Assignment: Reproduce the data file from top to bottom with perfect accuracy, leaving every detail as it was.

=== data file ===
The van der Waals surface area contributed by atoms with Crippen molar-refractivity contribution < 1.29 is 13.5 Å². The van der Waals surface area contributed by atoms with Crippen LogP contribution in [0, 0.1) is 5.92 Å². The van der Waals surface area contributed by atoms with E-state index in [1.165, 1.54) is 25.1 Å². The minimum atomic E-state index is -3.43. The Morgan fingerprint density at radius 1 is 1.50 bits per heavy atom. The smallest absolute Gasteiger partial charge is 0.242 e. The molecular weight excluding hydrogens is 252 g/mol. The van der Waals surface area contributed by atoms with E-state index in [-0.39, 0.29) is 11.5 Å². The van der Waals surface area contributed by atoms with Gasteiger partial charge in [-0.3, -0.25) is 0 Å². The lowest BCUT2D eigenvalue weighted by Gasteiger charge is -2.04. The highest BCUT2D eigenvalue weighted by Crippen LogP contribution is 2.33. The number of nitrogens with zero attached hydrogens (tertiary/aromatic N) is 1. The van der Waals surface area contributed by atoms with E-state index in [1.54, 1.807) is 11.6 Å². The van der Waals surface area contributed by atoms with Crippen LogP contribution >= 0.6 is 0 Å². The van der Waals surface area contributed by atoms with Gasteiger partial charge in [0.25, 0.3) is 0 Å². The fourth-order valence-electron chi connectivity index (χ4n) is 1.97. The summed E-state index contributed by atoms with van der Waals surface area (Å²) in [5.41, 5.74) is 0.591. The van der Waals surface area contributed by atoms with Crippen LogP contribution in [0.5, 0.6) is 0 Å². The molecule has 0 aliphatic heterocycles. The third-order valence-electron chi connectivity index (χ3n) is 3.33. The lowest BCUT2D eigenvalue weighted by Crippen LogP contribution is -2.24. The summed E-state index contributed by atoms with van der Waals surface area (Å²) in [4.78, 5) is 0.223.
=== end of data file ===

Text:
The van der Waals surface area contributed by atoms with Crippen molar-refractivity contribution < 1.29 is 13.5 Å². The van der Waals surface area contributed by atoms with Crippen LogP contribution in [0, 0.1) is 5.92 Å². The van der Waals surface area contributed by atoms with E-state index in [1.165, 1.54) is 25.1 Å². The minimum atomic E-state index is -3.43. The Morgan fingerprint density at radius 1 is 1.50 bits per heavy atom. The smallest absolute Gasteiger partial charge is 0.242 e. The molecular weight excluding hydrogens is 252 g/mol. The van der Waals surface area contributed by atoms with E-state index in [-0.39, 0.29) is 11.5 Å². The van der Waals surface area contributed by atoms with Gasteiger partial charge in [-0.3, -0.25) is 0 Å². The lowest BCUT2D eigenvalue weighted by Gasteiger charge is -2.04. The highest BCUT2D eigenvalue weighted by Crippen LogP contribution is 2.33. The number of nitrogens with zero attached hydrogens (tertiary/aromatic N) is 1. The van der Waals surface area contributed by atoms with E-state index in [1.54, 1.807) is 11.6 Å². The van der Waals surface area contributed by atoms with Crippen LogP contribution >= 0.6 is 0 Å². The van der Waals surface area contributed by atoms with Gasteiger partial charge in [0.25, 0.3) is 0 Å². The fourth-order valence-electron chi connectivity index (χ4n) is 1.97. The summed E-state index contributed by atoms with van der Waals surface area (Å²) in [5.41, 5.74) is 0.591. The van der Waals surface area contributed by atoms with Crippen LogP contribution in [0.5, 0.6) is 0 Å². The molecule has 0 aliphatic heterocycles. The third-order valence-electron chi connectivity index (χ3n) is 3.33. The lowest BCUT2D eigenvalue weighted by Crippen LogP contribution is -2.24. The summed E-state index contributed by atoms with van der Waals surface area (Å²) in [4.78, 5) is 0.223.